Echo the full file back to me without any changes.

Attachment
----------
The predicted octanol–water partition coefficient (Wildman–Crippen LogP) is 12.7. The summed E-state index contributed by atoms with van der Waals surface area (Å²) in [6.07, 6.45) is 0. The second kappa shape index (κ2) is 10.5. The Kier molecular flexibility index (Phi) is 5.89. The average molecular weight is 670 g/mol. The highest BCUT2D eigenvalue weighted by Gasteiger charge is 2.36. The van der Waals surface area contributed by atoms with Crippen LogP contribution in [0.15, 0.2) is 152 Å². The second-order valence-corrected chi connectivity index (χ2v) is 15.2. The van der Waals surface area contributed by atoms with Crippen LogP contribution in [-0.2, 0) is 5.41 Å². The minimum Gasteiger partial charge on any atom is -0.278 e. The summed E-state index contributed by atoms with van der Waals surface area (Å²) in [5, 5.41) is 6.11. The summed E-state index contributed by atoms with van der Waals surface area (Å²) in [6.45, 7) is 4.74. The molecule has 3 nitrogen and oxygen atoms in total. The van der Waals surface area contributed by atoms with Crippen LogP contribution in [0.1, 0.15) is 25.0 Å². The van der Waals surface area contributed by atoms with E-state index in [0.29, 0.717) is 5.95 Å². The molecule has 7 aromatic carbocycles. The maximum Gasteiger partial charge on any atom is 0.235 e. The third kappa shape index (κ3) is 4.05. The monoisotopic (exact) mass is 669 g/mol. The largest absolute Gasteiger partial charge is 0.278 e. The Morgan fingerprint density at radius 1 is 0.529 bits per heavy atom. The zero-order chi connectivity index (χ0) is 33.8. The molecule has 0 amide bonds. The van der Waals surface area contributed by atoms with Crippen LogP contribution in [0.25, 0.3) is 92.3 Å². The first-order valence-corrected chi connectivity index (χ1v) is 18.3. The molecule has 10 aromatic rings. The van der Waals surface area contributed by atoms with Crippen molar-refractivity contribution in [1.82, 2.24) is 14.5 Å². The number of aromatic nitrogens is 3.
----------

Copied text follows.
The predicted octanol–water partition coefficient (Wildman–Crippen LogP) is 12.7. The summed E-state index contributed by atoms with van der Waals surface area (Å²) in [6.07, 6.45) is 0. The second kappa shape index (κ2) is 10.5. The Kier molecular flexibility index (Phi) is 5.89. The average molecular weight is 670 g/mol. The highest BCUT2D eigenvalue weighted by Gasteiger charge is 2.36. The van der Waals surface area contributed by atoms with Crippen LogP contribution in [0.15, 0.2) is 152 Å². The second-order valence-corrected chi connectivity index (χ2v) is 15.2. The van der Waals surface area contributed by atoms with Crippen LogP contribution in [-0.2, 0) is 5.41 Å². The minimum Gasteiger partial charge on any atom is -0.278 e. The summed E-state index contributed by atoms with van der Waals surface area (Å²) in [5, 5.41) is 6.11. The summed E-state index contributed by atoms with van der Waals surface area (Å²) in [6.45, 7) is 4.74. The molecule has 3 nitrogen and oxygen atoms in total. The van der Waals surface area contributed by atoms with Crippen LogP contribution in [0.1, 0.15) is 25.0 Å². The van der Waals surface area contributed by atoms with E-state index in [0.29, 0.717) is 5.95 Å². The molecule has 7 aromatic carbocycles. The maximum Gasteiger partial charge on any atom is 0.235 e. The third kappa shape index (κ3) is 4.05. The monoisotopic (exact) mass is 669 g/mol. The largest absolute Gasteiger partial charge is 0.278 e. The Morgan fingerprint density at radius 1 is 0.529 bits per heavy atom. The zero-order chi connectivity index (χ0) is 33.8. The molecule has 0 amide bonds. The van der Waals surface area contributed by atoms with Crippen LogP contribution in [0.25, 0.3) is 92.3 Å². The first-order valence-corrected chi connectivity index (χ1v) is 18.3. The molecule has 10 aromatic rings. The van der Waals surface area contributed by atoms with Crippen molar-refractivity contribution in [1.82, 2.24) is 14.5 Å². The number of aromatic nitrogens is 3.